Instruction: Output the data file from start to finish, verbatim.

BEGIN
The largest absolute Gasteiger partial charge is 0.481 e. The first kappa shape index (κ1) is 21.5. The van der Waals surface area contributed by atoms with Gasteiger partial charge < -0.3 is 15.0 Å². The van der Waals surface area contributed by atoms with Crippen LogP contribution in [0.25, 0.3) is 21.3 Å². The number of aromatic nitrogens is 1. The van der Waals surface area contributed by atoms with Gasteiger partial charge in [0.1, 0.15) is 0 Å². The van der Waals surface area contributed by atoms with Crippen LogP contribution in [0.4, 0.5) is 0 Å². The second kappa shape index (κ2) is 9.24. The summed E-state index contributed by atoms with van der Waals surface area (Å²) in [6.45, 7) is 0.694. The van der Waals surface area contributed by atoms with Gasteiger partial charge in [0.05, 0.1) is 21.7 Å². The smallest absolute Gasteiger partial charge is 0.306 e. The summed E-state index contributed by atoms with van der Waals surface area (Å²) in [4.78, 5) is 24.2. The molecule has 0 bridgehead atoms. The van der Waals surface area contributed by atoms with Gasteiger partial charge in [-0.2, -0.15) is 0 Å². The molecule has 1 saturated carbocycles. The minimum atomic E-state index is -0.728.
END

The largest absolute Gasteiger partial charge is 0.481 e. The first kappa shape index (κ1) is 21.5. The van der Waals surface area contributed by atoms with Gasteiger partial charge < -0.3 is 15.0 Å². The van der Waals surface area contributed by atoms with Crippen LogP contribution in [0.25, 0.3) is 21.3 Å². The number of aromatic nitrogens is 1. The van der Waals surface area contributed by atoms with Gasteiger partial charge in [0.1, 0.15) is 0 Å². The van der Waals surface area contributed by atoms with Crippen LogP contribution in [0.4, 0.5) is 0 Å². The second kappa shape index (κ2) is 9.24. The summed E-state index contributed by atoms with van der Waals surface area (Å²) in [6.45, 7) is 0.694. The van der Waals surface area contributed by atoms with Gasteiger partial charge in [0.05, 0.1) is 21.7 Å². The smallest absolute Gasteiger partial charge is 0.306 e. The summed E-state index contributed by atoms with van der Waals surface area (Å²) in [4.78, 5) is 24.2. The molecule has 0 bridgehead atoms. The van der Waals surface area contributed by atoms with Gasteiger partial charge in [-0.2, -0.15) is 0 Å². The molecule has 1 saturated carbocycles. The minimum atomic E-state index is -0.728.